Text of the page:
Wild bird movements and aggregations following spells of cold weather may have resulted in the spread of highly pathogenic avian influenza virus (HPAIV) H5N1 in Europe during the winter of 2005-2006. Waterbirds are constrained in winter to areas where bodies of water remain unfrozen in order to feed. On the one hand, waterbirds may choose to winter as close as possible to their breeding grounds in order to conserve energy for subsequent reproduction, and may be displaced by cold fronts. On the other hand, waterbirds may choose to winter in regions where adverse weather conditions are rare, and may be slowed by cold fronts upon their journey back to the breeding grounds, which typically starts before the end of winter. Waterbirds will thus tend to aggregate along cold fronts close to the 0°C isotherm during winter, creating conditions that favour HPAIV H5N1 transmission and spread. We determined that the occurrence of outbreaks of HPAIV H5N1 infection in waterbirds in Europe during the winter of 2005-2006 was associated with temperatures close to 0°C. The analysis suggests a significant spatial and temporal association of outbreaks caused by HPAIV H5N1 in wild birds with maximum surface air temperatures of 0°C-2°C on the day of the outbreaks and the two preceding days. At locations where waterbird census data have been collected since 1990, maximum mallard counts occurred when average and maximum surface air temperatures were 0°C and 3°C, respectively. Overall, the abundance of mallards (Anas platyrhynchos) and common pochards (Aythya ferina) was highest when surface air temperatures were lower than the mean temperatures of the region investigated. The analysis implies that waterbird movements associated with cold weather, and congregation of waterbirds along the 0°C isotherm likely contributed to the spread and geographical distribution of outbreaks of HPAIV H5N1 infection in wild birds in Europe during the winter of 2005-2006.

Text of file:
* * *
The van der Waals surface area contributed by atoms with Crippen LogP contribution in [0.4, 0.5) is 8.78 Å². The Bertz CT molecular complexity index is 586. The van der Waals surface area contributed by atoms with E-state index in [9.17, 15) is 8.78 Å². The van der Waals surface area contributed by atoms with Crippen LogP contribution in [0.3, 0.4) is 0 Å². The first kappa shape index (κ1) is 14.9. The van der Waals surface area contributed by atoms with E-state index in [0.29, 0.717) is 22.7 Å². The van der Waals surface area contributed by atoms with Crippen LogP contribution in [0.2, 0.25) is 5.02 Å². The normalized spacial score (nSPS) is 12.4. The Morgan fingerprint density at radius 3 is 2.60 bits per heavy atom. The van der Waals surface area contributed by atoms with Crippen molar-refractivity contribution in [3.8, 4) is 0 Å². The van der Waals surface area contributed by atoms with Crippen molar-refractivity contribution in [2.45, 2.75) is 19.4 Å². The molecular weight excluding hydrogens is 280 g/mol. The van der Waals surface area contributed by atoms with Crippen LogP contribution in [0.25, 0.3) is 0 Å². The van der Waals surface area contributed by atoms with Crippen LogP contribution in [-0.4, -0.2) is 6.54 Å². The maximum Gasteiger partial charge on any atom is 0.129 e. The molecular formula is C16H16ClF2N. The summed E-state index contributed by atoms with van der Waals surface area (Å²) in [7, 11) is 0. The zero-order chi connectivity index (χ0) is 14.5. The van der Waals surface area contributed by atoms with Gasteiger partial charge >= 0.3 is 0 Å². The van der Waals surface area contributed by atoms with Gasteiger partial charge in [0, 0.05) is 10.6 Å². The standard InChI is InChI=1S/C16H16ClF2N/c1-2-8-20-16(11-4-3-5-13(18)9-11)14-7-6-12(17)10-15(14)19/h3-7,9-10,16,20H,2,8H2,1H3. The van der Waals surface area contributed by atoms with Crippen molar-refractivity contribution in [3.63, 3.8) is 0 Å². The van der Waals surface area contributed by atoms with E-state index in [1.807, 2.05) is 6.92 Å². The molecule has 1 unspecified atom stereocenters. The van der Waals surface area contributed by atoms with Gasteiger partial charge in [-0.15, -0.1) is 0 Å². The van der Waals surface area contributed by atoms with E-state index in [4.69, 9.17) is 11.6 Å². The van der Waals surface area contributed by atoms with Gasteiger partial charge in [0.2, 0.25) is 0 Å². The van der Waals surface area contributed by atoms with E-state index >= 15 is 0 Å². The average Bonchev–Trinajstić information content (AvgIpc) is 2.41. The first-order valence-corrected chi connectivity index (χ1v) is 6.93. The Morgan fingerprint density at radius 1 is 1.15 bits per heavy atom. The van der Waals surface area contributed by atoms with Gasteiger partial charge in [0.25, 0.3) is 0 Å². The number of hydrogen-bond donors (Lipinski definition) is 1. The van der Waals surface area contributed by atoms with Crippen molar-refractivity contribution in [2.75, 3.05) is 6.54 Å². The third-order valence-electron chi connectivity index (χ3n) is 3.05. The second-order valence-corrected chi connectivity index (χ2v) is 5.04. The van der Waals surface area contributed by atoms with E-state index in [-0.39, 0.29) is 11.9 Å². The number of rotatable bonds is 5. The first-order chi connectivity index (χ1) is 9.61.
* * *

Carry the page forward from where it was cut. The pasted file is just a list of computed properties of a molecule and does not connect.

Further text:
All Science Journal Classification (ASJC) codes
- Molecular Biology